• Publication Date: September 9, 2005
  • EAN: 9781862875678
  • 336 pages; 6" x 8⅝"

Jurisdiction in International Litigation


Product Description

Transport and communications technologies have made international disputes common, and a frequent practical issue is which country or countries have jurisdiction to resolve the dispute.

Existing literature on private international law tends to emphasize choice of law rather than jurisdiction. Cases tend to show that the practical significance of Jurisdiction has yet to be appreciated.

This groundbreaking book fills in these gaps and offers a critical analysis of the principles and the theoretical foundations applied to resolve private international jurisdictional disputes and of the manner in which those principles are applied in practice by:

Describing the context in which international jurisdiction disputes are determined

Explaining and critically analysing the principles of jurisdiction

Explaining and critically analysing the manner in which the principles are applied

Identifying the interests which motivate principles and the courts’ application of the principles

Recommending reforms to the principles by demonstrating that the existing principles of jurisdiction are flawed, and ought to be reformed by taking into account the law’s objectives, defined by relevance to state and private interests.

Acknowledgments/ Table of Cases/ Table of Statutes


The Context of International Litigation

Establishing Jurisdiction in PrincipleDeclining Jurisdiction in Principle

Declining Jurisdiction in Practice

Interests in Jurisdiction

Comparative Regulation of Jurisdiction

Reform of Jurisdiction

Conclusion: A Critical Analysis of Jurisdiction


…original and provocative … [a] comprehensive critique of the Australian law of jurisdiction…

[It is] no exaggeration to claim that Jurisdiction in International Litigation is the most significant book to have been published on the Australian law of jurisdiction since Sir Zelman Cowen’s Federal Jurisdiction in Australia appeared in 1959. Importantly, it gives even more than Cowen’s evergreen study does, because Jurisdiction in International Litigation is an example of the greater practical and theoretical depths which legal scholarship has plumbed in the last half century. Keyes has still done solid doctrinal groundwork, equal to Cowen’s. But we learn more of both the practice of courts in litigation by empirical analyses of the outcomes of these international cases, and the theory that could give adjudication a greater coherence than it currently possesses. The book should therefore be of greater interest to a broad market of scholars, practitioners and lawmakers. …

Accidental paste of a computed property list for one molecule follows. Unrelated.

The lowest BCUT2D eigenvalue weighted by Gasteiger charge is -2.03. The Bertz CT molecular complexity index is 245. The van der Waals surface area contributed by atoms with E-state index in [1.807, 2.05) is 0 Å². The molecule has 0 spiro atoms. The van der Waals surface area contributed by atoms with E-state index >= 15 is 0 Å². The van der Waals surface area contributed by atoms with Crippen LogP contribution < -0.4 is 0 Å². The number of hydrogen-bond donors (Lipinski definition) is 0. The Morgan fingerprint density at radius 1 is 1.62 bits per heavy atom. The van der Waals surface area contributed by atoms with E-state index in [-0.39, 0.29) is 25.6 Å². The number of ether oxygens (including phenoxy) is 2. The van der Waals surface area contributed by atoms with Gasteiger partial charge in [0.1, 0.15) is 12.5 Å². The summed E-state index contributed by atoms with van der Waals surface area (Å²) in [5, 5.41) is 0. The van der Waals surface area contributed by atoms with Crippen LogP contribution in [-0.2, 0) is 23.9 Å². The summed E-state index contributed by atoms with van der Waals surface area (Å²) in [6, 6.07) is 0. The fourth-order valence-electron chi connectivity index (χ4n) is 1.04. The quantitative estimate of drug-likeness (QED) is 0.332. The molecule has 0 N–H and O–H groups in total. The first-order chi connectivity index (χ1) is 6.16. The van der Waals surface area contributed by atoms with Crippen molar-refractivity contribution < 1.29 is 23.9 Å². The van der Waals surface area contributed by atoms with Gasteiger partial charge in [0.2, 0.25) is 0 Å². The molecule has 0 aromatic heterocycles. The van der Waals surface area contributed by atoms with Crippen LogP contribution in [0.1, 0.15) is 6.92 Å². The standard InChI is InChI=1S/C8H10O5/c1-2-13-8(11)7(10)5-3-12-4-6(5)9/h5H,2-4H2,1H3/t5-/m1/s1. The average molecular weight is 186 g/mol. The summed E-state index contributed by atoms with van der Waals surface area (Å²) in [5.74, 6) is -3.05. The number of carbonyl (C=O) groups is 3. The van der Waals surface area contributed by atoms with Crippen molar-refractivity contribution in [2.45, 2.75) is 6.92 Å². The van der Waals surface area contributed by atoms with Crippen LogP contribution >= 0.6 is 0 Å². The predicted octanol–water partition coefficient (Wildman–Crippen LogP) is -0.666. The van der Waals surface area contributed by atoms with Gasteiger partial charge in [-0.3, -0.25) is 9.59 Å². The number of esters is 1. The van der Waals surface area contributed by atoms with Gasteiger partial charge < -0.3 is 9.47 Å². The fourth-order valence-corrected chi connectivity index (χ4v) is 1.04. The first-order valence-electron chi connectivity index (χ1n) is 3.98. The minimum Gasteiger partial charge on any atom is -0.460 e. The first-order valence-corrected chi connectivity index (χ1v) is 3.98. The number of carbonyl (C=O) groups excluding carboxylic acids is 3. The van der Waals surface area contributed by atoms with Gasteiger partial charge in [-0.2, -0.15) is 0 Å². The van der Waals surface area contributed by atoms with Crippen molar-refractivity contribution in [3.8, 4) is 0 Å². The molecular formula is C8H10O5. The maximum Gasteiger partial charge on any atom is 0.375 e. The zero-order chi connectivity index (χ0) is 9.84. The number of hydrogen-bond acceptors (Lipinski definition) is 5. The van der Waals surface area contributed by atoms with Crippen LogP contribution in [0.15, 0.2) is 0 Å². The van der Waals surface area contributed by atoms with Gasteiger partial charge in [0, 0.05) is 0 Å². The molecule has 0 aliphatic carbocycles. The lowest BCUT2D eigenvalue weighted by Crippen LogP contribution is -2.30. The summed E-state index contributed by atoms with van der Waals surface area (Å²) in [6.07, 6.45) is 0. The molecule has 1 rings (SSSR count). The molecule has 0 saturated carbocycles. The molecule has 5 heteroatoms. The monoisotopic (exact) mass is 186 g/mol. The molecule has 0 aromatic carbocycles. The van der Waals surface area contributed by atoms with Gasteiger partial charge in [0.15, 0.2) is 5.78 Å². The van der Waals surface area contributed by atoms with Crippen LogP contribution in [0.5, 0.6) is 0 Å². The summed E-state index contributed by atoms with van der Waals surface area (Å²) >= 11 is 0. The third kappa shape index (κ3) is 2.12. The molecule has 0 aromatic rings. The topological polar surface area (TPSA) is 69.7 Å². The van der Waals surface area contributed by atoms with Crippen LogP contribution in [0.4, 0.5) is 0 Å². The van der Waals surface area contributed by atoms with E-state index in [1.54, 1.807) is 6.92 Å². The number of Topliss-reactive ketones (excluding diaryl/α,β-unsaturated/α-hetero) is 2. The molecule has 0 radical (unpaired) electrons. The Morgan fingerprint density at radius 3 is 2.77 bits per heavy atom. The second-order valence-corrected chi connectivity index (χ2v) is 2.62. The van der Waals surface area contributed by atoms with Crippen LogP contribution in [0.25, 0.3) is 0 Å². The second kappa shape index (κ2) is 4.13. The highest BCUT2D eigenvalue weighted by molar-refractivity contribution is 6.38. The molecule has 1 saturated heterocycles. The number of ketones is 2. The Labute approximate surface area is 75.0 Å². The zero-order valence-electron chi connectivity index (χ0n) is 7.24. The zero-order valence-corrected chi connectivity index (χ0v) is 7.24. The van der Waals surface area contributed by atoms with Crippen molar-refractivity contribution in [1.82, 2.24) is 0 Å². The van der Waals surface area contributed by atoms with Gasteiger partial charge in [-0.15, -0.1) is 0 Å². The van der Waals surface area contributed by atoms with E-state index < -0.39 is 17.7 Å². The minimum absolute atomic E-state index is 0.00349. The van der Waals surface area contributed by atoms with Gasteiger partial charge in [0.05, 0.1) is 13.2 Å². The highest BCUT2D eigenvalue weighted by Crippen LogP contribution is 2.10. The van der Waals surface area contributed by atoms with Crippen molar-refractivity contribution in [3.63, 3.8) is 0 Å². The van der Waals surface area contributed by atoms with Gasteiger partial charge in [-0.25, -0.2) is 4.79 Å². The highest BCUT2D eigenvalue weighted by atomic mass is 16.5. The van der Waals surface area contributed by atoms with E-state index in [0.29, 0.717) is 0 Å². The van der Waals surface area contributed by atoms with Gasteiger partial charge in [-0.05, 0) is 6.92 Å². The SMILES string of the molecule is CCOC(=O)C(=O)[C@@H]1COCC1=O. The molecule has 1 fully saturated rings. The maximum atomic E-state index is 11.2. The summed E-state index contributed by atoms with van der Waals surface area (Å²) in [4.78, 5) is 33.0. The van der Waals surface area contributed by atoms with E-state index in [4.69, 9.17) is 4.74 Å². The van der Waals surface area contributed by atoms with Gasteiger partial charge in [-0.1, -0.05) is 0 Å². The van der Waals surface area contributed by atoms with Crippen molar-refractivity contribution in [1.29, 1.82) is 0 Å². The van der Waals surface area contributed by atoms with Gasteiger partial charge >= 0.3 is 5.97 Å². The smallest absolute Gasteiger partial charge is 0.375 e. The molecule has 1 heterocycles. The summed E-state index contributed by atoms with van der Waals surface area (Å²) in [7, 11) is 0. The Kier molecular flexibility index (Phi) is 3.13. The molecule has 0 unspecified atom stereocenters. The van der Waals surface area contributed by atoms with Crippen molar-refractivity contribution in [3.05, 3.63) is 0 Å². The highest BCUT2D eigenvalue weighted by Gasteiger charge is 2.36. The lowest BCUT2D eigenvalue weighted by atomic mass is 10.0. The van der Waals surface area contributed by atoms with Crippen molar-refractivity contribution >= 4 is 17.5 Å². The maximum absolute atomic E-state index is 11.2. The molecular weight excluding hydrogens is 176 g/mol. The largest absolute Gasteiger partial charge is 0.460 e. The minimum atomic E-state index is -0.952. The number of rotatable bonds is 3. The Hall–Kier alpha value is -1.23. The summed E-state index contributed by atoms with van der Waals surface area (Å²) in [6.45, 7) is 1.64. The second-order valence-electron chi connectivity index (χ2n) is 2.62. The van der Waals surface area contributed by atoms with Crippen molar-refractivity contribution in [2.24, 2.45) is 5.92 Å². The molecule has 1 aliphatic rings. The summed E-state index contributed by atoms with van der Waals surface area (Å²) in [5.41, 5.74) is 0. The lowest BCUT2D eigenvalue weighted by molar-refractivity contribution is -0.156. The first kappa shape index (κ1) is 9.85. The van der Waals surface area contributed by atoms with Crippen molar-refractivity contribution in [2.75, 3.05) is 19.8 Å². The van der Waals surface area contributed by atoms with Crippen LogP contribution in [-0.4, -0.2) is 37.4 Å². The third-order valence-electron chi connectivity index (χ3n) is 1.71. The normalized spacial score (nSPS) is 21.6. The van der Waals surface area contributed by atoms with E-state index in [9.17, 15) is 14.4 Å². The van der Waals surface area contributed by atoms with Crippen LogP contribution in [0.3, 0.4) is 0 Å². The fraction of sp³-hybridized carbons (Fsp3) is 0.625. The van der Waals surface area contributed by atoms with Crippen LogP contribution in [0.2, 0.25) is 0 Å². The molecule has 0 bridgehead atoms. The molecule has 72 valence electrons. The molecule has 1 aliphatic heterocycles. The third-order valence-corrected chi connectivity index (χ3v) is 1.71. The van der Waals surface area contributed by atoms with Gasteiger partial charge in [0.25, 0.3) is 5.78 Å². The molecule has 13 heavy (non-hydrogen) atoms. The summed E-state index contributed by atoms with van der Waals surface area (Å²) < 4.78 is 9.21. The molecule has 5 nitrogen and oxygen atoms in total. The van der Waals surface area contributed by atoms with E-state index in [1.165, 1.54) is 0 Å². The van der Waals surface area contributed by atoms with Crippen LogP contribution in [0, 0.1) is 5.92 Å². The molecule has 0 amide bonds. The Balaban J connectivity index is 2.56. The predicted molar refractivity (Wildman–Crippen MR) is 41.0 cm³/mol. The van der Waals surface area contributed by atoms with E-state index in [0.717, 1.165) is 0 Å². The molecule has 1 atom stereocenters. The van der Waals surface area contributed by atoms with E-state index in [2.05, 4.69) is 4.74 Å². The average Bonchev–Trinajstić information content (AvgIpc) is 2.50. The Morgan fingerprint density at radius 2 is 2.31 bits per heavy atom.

Jurisdiction in International Litigation should be useful to all who need to know the detail of the law of juridsdiction, including litigators who need to give accurate predictions as to what courts will do with pleas of forum non conveniens. … this book should be read, marked and digested by the judges of the High Court of Australia… – Reid Mortensen, Griffith Law Review (2007) Vol 16 No 1, 276-280

Dr Mary Keyes has written an excellent book on the Australian law relating to jurisdiction in (private) international litigation. Building one suspects on a doctoral thesis, the book contains a combination of theory and various proposals for reform with a detailed technical exposition of the law in this increasingly important area. With Sykes & Pryles’ Australian Private International Law (1991) now hopelessly out of date, and Nygh and Davies’ Conflict of Laws in Australia (2002) focussing on much more than jurisdiction, Dr Keyes’ identification and analysis of recent Australian case law will be very useful for practitioners. (The discussion extends well beyond the significant brace of recent decisions by the High Court in this area.) So, too, fresh insight may be gained from the way in which familiar material is conceptually organised. For example, there is a short but particularly useful discussion (at 63-67) in relation to the assertion of jurisdiction over corporations including the assertion of jurisdiction over a foreign parent carrying on business through a local subsidiary. …

The book is neither a textbook nor a practitioner’s work insofar as it does not simply set out in a structured way the law relating to the establishment and exercise of jurisdiction. That is not to say that any student, academic or practitioner interested in these topics will not find an illuminating discussion of them in the work. They will. In this, they are assisted by a very good index. – NSW Bar News, Summer 2005/06

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